Determination of the strength of a given hydrochloric acid solution against a standard sodium hydroxide solution

Theory:

Most of the chemical and biochemical processes are profoundly affected by the acidity or alkalinity of the medium in which the reaction takes place. All acid dissociate in aqueous solution to yield H+ ions. Some acids like HCl, H2SO4, HNO3 etc. are completely ionized in aqueous medium whereas CH3COOH, HCOOH etc. ionize to a small extent only. The former is known as strong and the later as weak acid. pH of any solution is defined as (log H+) and has values between 0–14. pH < 7 indicate acidic solution, pH > 7 indicate basic solution and pH = 7 means neutral solution.

The pH of a solution can be measured accurately with the help of a pH meter. Measurement of pH is employed to monitor the cause of acid-base titration. The pH values of the solution at different stage of acid–base neutralization are determined and plotted against the volume of alkali added on adding a base to an acid, the pH rises slowly in the initial stages as the concentration of H+ ion decreases gradually. But, at the equivalence point, it increases rapidly as at the equivalent point H+ ion concentration is very small. Then it flattens out after the end point. The end point of the titration can be detected where the pH value changes most rapidly. However, the shape of the curve depends upon the ionisability of the acid and the base used and also on the acidity of base and basicity of the acid.

Apparatus: pH meter, electrode, beaker, pipette, burette.

Chemicals:

Hydrochloric acid (HCl), sodium hydroxide (NaOH), buffer of pH = 4 and 9.2.

Procedure:

  1. 5(N) NaOH solution is provided.
  1. HCl solution of unknown strength is provided.
  1. Switch on the instrument and wait for 10–15 minutes so that machine gets warmed up. Prepare the buffer solution by adding buffer tablets of pH = 4 and pH = 9.2 in 100 mL of water separately. Wash the electrode with distilled water. Then, dip the electrode in the buffer solution (pH = 4) taken in a beaker, so that the electrode immersed to the solution properly. Measure the temperature of the solution and set the temperature compensate control accordingly. Set the pointer to pH = 7 exactly means of set = 0 control. Put the selector switch to proper pH range 0–7 (as the buffer pH = 4). So the pointers to the known pH value of the buffer by burning the set buffer control. Put back the selector at zero position. Wash the electrode with distilled water and standardize the pH meter using basic buffer solution pH = 9.2. Same procedure to be followed except the selector switch is put to range of 7–14.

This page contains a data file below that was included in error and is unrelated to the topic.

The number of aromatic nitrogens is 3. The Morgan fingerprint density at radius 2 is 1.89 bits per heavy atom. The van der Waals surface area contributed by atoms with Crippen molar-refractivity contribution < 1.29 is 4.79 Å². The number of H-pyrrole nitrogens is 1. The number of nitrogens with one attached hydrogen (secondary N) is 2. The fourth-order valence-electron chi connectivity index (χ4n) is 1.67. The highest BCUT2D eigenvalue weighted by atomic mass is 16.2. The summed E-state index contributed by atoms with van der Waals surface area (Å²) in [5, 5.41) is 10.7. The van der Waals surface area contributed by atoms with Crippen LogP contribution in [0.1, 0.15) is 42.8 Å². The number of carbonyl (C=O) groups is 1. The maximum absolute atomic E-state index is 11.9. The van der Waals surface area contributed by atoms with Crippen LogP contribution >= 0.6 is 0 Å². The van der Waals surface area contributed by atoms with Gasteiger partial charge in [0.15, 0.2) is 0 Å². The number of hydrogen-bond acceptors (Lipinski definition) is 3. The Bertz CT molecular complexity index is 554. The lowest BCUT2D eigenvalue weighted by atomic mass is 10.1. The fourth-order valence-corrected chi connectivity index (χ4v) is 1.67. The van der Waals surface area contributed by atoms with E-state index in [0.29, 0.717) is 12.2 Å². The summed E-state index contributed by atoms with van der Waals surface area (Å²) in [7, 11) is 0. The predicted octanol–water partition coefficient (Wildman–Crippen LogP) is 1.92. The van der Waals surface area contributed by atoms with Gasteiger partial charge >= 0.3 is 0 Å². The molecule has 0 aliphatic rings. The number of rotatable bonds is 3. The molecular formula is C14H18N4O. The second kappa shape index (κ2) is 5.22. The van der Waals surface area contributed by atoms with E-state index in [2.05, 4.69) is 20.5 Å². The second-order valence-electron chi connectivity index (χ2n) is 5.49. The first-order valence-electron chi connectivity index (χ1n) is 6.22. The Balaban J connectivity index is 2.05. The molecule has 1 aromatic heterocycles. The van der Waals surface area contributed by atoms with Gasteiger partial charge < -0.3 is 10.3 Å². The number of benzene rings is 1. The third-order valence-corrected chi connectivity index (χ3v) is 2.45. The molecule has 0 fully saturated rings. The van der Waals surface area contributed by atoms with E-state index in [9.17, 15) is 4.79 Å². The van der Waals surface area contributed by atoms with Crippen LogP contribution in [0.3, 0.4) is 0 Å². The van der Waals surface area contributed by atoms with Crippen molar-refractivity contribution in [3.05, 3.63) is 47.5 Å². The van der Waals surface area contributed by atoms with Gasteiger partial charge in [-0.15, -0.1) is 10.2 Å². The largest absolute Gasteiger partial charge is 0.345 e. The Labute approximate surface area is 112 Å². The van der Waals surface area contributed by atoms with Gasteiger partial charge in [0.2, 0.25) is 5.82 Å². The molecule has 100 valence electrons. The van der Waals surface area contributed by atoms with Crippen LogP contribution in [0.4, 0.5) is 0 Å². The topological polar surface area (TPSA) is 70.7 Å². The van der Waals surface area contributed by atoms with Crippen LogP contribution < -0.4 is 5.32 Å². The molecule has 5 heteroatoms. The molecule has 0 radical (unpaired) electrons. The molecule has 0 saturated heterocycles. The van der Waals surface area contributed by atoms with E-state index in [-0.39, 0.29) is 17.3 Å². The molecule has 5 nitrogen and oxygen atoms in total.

1. pH-metric Titration: Clean the electrode with distilled water and wipe them with tissue paper or filter paper. Take 25 mL of HCl solution in a 100 mL beaker or conical and immerse the electrode in it. Set the burette with NaOH solution. Put the selector at the expected range (0–7). The reading shown on the scale of pH meter is pH value of the HCl solution. Add NaOH solution drop wise from the burette (maximum 10 drops at a time), shake the solution well and note the corresponding pH values. Near the end point, volume of NaOH added should be as small as possible because the acid is neutralized and there will a sharp increase in pH values. Further addition of NaOH(dropwise) , increase the pH value to about 9–10. Put back the selector to zero position after pH measurement, and always keep the selector at zero position when it is not in use.

 

Observation Table:

No. of drops of NaOH addedTotal No. drops of NaOH addedpH
(V2) (mL)
00
1010
1020

 

Calculation:

Plot a graph between pH and volume of NaOH added and find out the volume of NaOH required (V2 mL) for complete neutralization of HCl from the graph. Then find out the strength of HCl (S1).

                      25 x S1 = V2 x S2

Strength of HCl (S1) = (V2 x S2/25) (N)

Conclusion:

The strength of the unknown HCl is __ (N)

Precaution:

  • Electrodes must be immersed in the solution properly and sufficient time to be allowed for the electrodes to obtain the temperature of the solution.
  • pH meter should be calibrated before the experiment.
  • Magnetic stirrer may be used or the solution be stirred mechanically from time to time during pH metric titration.
  • Leave the selector in zero position where it is not in use.

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